It’s easy to get bogged down by unexpected obstacles, frustrating details or a lack of immediate results. That’s why districts should strive to regularly communicate progress and celebrate milestones with the community. Progress reports are one way to keep everyone informed and on track. Dedicating time regularly during board meetings, distributing a newsletter or simply managing a project webpage can help keep people interested. Also consider small celebrations along the way. Celebration-worthy milestones may include:
  • Passing a bond measure.
  • Breaking ground on a construction site.
  • Move-in day.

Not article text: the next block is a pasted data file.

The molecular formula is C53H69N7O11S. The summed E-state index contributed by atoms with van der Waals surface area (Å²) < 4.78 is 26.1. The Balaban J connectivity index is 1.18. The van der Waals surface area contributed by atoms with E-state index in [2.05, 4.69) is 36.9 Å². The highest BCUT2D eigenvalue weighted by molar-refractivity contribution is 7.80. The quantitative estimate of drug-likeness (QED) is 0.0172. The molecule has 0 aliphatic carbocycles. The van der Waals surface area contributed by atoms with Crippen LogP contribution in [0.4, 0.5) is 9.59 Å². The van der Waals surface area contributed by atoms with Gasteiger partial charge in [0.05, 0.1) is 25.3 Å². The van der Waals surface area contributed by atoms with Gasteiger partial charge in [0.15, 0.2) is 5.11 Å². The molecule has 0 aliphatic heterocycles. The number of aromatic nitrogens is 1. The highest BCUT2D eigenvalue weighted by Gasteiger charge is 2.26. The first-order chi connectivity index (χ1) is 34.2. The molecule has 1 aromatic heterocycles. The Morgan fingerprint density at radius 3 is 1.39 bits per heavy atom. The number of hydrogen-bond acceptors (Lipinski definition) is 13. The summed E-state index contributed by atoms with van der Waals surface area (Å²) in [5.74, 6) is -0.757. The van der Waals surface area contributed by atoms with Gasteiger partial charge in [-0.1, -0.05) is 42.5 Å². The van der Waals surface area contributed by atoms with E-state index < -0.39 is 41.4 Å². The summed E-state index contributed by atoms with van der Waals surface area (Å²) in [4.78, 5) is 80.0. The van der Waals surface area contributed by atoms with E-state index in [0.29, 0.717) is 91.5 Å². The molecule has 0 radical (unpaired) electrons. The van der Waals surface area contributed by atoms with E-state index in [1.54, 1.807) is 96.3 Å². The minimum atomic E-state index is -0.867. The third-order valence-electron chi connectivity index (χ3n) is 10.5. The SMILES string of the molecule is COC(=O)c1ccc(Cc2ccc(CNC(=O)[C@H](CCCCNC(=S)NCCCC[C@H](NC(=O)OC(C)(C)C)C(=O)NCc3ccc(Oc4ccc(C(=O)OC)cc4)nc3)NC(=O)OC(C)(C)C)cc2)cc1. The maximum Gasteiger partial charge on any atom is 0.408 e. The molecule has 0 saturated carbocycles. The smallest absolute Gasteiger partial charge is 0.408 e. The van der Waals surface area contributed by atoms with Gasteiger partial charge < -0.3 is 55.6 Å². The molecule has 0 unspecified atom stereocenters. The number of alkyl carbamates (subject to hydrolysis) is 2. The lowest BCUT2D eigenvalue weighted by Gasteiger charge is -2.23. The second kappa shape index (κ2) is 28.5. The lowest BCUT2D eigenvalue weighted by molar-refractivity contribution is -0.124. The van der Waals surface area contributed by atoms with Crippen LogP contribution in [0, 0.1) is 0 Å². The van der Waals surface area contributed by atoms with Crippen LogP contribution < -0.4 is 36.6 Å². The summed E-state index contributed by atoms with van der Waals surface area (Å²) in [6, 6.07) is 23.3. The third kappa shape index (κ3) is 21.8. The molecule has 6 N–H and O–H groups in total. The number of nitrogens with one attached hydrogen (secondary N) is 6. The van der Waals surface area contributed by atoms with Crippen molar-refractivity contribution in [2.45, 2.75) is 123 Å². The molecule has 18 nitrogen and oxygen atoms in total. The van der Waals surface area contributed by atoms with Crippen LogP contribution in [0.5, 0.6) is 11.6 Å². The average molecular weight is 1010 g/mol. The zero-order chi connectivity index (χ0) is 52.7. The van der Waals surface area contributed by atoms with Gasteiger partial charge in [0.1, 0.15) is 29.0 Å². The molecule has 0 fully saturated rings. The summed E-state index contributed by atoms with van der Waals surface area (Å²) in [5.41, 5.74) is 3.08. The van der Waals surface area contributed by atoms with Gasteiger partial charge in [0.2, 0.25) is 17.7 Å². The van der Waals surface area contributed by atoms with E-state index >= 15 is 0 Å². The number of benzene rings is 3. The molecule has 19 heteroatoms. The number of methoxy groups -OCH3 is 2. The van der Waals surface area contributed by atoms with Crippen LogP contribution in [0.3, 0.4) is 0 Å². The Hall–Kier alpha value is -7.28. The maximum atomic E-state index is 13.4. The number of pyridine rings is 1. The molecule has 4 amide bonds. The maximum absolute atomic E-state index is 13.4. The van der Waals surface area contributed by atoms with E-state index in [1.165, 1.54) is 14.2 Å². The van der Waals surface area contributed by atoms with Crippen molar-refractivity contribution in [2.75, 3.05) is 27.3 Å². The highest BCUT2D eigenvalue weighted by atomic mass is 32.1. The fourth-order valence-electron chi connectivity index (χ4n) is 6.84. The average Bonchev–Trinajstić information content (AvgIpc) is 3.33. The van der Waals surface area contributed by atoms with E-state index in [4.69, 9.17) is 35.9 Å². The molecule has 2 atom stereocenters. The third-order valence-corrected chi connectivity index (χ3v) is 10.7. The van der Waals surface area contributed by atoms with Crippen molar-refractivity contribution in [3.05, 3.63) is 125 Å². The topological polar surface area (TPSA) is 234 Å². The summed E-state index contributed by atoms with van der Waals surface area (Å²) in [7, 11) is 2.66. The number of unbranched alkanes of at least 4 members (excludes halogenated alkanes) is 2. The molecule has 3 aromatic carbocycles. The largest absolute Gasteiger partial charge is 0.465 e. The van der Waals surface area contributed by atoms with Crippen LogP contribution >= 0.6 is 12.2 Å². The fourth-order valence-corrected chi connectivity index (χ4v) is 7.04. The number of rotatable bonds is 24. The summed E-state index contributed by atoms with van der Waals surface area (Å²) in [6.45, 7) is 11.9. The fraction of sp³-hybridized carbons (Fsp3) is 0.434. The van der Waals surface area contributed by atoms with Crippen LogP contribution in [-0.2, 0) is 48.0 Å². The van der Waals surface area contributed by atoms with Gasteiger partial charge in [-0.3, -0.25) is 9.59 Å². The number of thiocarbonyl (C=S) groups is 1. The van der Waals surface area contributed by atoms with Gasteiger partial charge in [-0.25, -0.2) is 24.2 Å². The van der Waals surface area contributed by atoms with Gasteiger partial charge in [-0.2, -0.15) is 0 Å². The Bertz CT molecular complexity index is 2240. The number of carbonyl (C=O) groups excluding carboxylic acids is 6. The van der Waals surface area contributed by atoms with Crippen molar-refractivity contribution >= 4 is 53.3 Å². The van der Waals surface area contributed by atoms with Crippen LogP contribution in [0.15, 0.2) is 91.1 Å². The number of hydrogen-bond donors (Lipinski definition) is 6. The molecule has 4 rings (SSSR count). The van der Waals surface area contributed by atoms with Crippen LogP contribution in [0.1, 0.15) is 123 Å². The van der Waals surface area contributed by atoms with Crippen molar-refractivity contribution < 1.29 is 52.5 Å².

Different milestones will have different celebrations. If a bond measure is passed by the community, for example, the district might throw an ice cream social for teachers, staff, students and district families. Smaller milestones can be marked by custom videos or GIFs shared online, bringing people together and sustaining enthusiasm for the project. Inviting others into the process is key. This project is about teachers and staff, students and their families, and the community as a whole. Craft facility criteria As construction progresses, district leaders must first determine the procedures and parameters for rentals. That includes answering questions to provide teachers and staff with the criteria in advance. What pay grades qualify for housing? Is it a lottery system? Or is selection on a first-come, first-serve basis? Each district must formulate its own answers based on the long-term aims of the project. School districts should also build a relationship with a property management company that will handle day-to-day operations of the facility. Endure the final stretch Making it through the yearslong process will require dedication and perseverance. Education leaders must understand the gravity and intense work required for the pieces to fall into place. But at the end, there will be housing options for teachers and staff that are sorely needed. Inviting educators into the communities where they teach is a game changer. They can invest in their communities, and the community can, in turn, invest in them. An affordable housing facility is one innovative way that districts can demonstrate just how valuable educators are to a community, ultimately attracting and retaining high-quality teachers and staff to combat persistent shortages. Mountain View’s experience Silicon Valley and its surrounding neighborhoods have some of the highest average rents in the nation. In August 2022, Mountain View had the 16th highest rent in the United States at an average of $3,633 per month (Nelson, 2022). For years, our district struggled with teacher retention, largely due to cost-of-living barriers. Teachers lived far away or with multiple roommates, but these scenarios seldom worked long term. Though the district implemented significant salary increases, teachers and staff still needed an affordable, local place to live. We set out to create an affordable housing facility in 2017 (MVWSD, 2023). The journey has been long, but it has also been met with support from teachers, staff and the community. By working with the city and a local developer, Mountain View Whisman School District used a bond measure to secure funding and launch the facility’s construction. The housing facility, scheduled for completion in 2025, contains state-of-the art studio, one- and two-bedroom apartments. The project is set to have 144 units, most of which are for school district teachers and staff who meet income requirements. The remaining units will be shared with city employees and the property management company. References Rudolph, Ayindé. Laying the Foundation: A Roadmap to Establishing Affordable Teacher Housing. Mountain View, 2023. Nelson, A. (September 19, 2022). Cities with the highest rent in the U.S.: August 2022. Rent. Research. https://www.rent.com/research/highest-rent-in-the-us/ MVWSD staff housing. Mountain View Whisman School District. (n.d.). https://www.mvwsd.org/housing Ayindé Rudolph, Ed.D., is the superintendent of Mountain View Whisman School District. The public school district serves K-8 students and their families in Silicon Valley.